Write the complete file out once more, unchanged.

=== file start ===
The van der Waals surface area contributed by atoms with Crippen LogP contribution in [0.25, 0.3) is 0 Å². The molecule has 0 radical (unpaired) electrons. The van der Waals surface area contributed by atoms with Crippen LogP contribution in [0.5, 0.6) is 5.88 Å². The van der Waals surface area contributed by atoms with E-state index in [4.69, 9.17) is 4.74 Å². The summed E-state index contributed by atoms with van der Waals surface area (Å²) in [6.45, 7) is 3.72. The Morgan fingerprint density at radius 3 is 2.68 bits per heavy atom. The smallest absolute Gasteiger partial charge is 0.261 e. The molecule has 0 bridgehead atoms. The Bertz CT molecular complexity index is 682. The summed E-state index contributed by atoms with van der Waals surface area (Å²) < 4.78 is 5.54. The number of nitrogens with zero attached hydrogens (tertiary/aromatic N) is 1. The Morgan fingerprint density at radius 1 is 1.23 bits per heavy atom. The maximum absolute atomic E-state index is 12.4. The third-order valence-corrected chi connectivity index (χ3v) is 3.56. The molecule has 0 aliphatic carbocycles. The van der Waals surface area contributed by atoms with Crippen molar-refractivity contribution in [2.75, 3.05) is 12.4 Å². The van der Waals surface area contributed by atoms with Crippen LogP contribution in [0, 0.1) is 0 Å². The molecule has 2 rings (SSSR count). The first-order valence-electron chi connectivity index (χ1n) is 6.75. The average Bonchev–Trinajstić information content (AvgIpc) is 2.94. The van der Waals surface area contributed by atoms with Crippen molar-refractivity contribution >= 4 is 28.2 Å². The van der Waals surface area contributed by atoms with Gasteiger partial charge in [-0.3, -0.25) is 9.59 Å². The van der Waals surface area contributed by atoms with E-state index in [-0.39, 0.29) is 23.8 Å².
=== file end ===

The van der Waals surface area contributed by atoms with Crippen LogP contribution in [0.25, 0.3) is 0 Å². The molecule has 0 radical (unpaired) electrons. The van der Waals surface area contributed by atoms with Crippen LogP contribution in [0.5, 0.6) is 5.88 Å². The van der Waals surface area contributed by atoms with E-state index in [4.69, 9.17) is 4.74 Å². The summed E-state index contributed by atoms with van der Waals surface area (Å²) in [6.45, 7) is 3.72. The Morgan fingerprint density at radius 3 is 2.68 bits per heavy atom. The smallest absolute Gasteiger partial charge is 0.261 e. The molecule has 0 bridgehead atoms. The Bertz CT molecular complexity index is 682. The summed E-state index contributed by atoms with van der Waals surface area (Å²) < 4.78 is 5.54. The number of nitrogens with zero attached hydrogens (tertiary/aromatic N) is 1. The Morgan fingerprint density at radius 1 is 1.23 bits per heavy atom. The maximum absolute atomic E-state index is 12.4. The third-order valence-corrected chi connectivity index (χ3v) is 3.56. The molecule has 0 aliphatic carbocycles. The van der Waals surface area contributed by atoms with Crippen molar-refractivity contribution in [2.75, 3.05) is 12.4 Å². The van der Waals surface area contributed by atoms with Crippen LogP contribution in [0, 0.1) is 0 Å². The molecule has 2 rings (SSSR count). The first-order valence-electron chi connectivity index (χ1n) is 6.75. The average Bonchev–Trinajstić information content (AvgIpc) is 2.94. The van der Waals surface area contributed by atoms with Crippen molar-refractivity contribution >= 4 is 28.2 Å². The van der Waals surface area contributed by atoms with Gasteiger partial charge in [-0.3, -0.25) is 9.59 Å². The van der Waals surface area contributed by atoms with E-state index in [-0.39, 0.29) is 23.8 Å².